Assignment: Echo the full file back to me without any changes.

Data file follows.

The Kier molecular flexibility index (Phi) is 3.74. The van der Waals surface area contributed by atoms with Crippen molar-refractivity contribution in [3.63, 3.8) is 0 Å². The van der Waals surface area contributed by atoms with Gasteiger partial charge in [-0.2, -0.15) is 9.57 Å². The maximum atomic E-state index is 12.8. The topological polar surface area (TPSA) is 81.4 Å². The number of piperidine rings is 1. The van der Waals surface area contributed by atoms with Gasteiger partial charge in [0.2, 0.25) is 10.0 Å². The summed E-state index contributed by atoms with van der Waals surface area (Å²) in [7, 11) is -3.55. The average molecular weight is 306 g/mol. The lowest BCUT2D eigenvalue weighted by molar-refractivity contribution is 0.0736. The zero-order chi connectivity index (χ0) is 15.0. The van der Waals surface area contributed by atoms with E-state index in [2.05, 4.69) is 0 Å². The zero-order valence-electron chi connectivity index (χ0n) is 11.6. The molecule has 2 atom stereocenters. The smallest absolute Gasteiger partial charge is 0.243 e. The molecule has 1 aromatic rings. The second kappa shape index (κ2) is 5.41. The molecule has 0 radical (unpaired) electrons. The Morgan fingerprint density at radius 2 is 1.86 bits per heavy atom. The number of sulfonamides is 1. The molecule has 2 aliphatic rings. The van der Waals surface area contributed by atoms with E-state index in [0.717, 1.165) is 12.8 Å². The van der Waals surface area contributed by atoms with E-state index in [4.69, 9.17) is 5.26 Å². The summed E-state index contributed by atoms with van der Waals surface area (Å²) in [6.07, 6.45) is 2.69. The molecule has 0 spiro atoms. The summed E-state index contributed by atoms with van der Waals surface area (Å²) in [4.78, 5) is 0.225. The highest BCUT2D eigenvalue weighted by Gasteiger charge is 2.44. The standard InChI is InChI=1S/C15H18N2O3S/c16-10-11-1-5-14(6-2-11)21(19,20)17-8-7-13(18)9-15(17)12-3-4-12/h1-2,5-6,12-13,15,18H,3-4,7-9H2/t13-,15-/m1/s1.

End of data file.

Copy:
The Kier molecular flexibility index (Phi) is 3.74. The van der Waals surface area contributed by atoms with Crippen molar-refractivity contribution in [3.63, 3.8) is 0 Å². The van der Waals surface area contributed by atoms with Gasteiger partial charge in [-0.2, -0.15) is 9.57 Å². The maximum atomic E-state index is 12.8. The topological polar surface area (TPSA) is 81.4 Å². The number of piperidine rings is 1. The van der Waals surface area contributed by atoms with Gasteiger partial charge in [0.2, 0.25) is 10.0 Å². The summed E-state index contributed by atoms with van der Waals surface area (Å²) in [7, 11) is -3.55. The average molecular weight is 306 g/mol. The lowest BCUT2D eigenvalue weighted by molar-refractivity contribution is 0.0736. The zero-order chi connectivity index (χ0) is 15.0. The van der Waals surface area contributed by atoms with E-state index in [2.05, 4.69) is 0 Å². The zero-order valence-electron chi connectivity index (χ0n) is 11.6. The molecule has 2 atom stereocenters. The smallest absolute Gasteiger partial charge is 0.243 e. The molecule has 1 aromatic rings. The second kappa shape index (κ2) is 5.41. The molecule has 0 radical (unpaired) electrons. The Morgan fingerprint density at radius 2 is 1.86 bits per heavy atom. The number of sulfonamides is 1. The molecule has 2 aliphatic rings. The van der Waals surface area contributed by atoms with E-state index in [0.717, 1.165) is 12.8 Å². The van der Waals surface area contributed by atoms with E-state index in [4.69, 9.17) is 5.26 Å². The summed E-state index contributed by atoms with van der Waals surface area (Å²) in [6.07, 6.45) is 2.69. The molecule has 0 spiro atoms. The summed E-state index contributed by atoms with van der Waals surface area (Å²) in [4.78, 5) is 0.225. The highest BCUT2D eigenvalue weighted by Gasteiger charge is 2.44. The standard InChI is InChI=1S/C15H18N2O3S/c16-10-11-1-5-14(6-2-11)21(19,20)17-8-7-13(18)9-15(17)12-3-4-12/h1-2,5-6,12-13,15,18H,3-4,7-9H2/t13-,15-/m1/s1.